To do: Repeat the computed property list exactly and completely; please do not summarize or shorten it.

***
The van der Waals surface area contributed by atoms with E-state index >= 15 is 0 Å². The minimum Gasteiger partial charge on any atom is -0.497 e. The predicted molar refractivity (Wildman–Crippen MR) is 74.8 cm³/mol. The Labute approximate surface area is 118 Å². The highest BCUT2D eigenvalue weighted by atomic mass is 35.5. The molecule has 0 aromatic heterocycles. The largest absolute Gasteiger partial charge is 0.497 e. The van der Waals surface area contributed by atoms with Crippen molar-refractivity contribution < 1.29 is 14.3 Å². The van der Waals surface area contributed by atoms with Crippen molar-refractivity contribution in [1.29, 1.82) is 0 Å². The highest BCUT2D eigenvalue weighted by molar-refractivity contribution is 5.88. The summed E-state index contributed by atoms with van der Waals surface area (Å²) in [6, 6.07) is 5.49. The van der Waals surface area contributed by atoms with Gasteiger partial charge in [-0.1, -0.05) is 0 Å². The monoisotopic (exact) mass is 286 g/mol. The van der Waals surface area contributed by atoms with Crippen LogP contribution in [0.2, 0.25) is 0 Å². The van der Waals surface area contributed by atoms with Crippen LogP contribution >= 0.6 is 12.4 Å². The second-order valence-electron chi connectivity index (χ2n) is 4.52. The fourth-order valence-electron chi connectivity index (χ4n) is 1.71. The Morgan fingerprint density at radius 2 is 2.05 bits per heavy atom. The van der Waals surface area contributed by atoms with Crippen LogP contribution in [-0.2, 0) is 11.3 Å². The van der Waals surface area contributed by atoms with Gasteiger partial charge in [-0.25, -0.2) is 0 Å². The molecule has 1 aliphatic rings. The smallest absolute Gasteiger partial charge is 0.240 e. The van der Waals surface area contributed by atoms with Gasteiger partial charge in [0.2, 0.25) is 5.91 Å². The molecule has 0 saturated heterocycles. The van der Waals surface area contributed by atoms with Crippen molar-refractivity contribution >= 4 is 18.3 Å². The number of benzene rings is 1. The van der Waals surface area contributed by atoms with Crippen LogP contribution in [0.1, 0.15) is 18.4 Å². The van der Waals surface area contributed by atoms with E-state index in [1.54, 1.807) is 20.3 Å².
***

The van der Waals surface area contributed by atoms with E-state index >= 15 is 0 Å². The minimum Gasteiger partial charge on any atom is -0.497 e. The predicted molar refractivity (Wildman–Crippen MR) is 74.8 cm³/mol. The Labute approximate surface area is 118 Å². The highest BCUT2D eigenvalue weighted by atomic mass is 35.5. The molecule has 0 aromatic heterocycles. The largest absolute Gasteiger partial charge is 0.497 e. The van der Waals surface area contributed by atoms with Crippen molar-refractivity contribution < 1.29 is 14.3 Å². The van der Waals surface area contributed by atoms with Crippen molar-refractivity contribution in [1.29, 1.82) is 0 Å². The highest BCUT2D eigenvalue weighted by molar-refractivity contribution is 5.88. The summed E-state index contributed by atoms with van der Waals surface area (Å²) in [6, 6.07) is 5.49. The van der Waals surface area contributed by atoms with Gasteiger partial charge in [-0.1, -0.05) is 0 Å². The monoisotopic (exact) mass is 286 g/mol. The van der Waals surface area contributed by atoms with Crippen LogP contribution in [0.2, 0.25) is 0 Å². The van der Waals surface area contributed by atoms with Crippen LogP contribution >= 0.6 is 12.4 Å². The second-order valence-electron chi connectivity index (χ2n) is 4.52. The fourth-order valence-electron chi connectivity index (χ4n) is 1.71. The Morgan fingerprint density at radius 2 is 2.05 bits per heavy atom. The van der Waals surface area contributed by atoms with Crippen LogP contribution in [-0.2, 0) is 11.3 Å². The van der Waals surface area contributed by atoms with Gasteiger partial charge in [-0.25, -0.2) is 0 Å². The molecule has 1 aliphatic rings. The smallest absolute Gasteiger partial charge is 0.240 e. The van der Waals surface area contributed by atoms with Gasteiger partial charge in [0.2, 0.25) is 5.91 Å². The molecule has 0 saturated heterocycles. The van der Waals surface area contributed by atoms with Crippen molar-refractivity contribution >= 4 is 18.3 Å². The number of benzene rings is 1. The van der Waals surface area contributed by atoms with Crippen LogP contribution in [0.1, 0.15) is 18.4 Å². The van der Waals surface area contributed by atoms with E-state index in [1.54, 1.807) is 20.3 Å².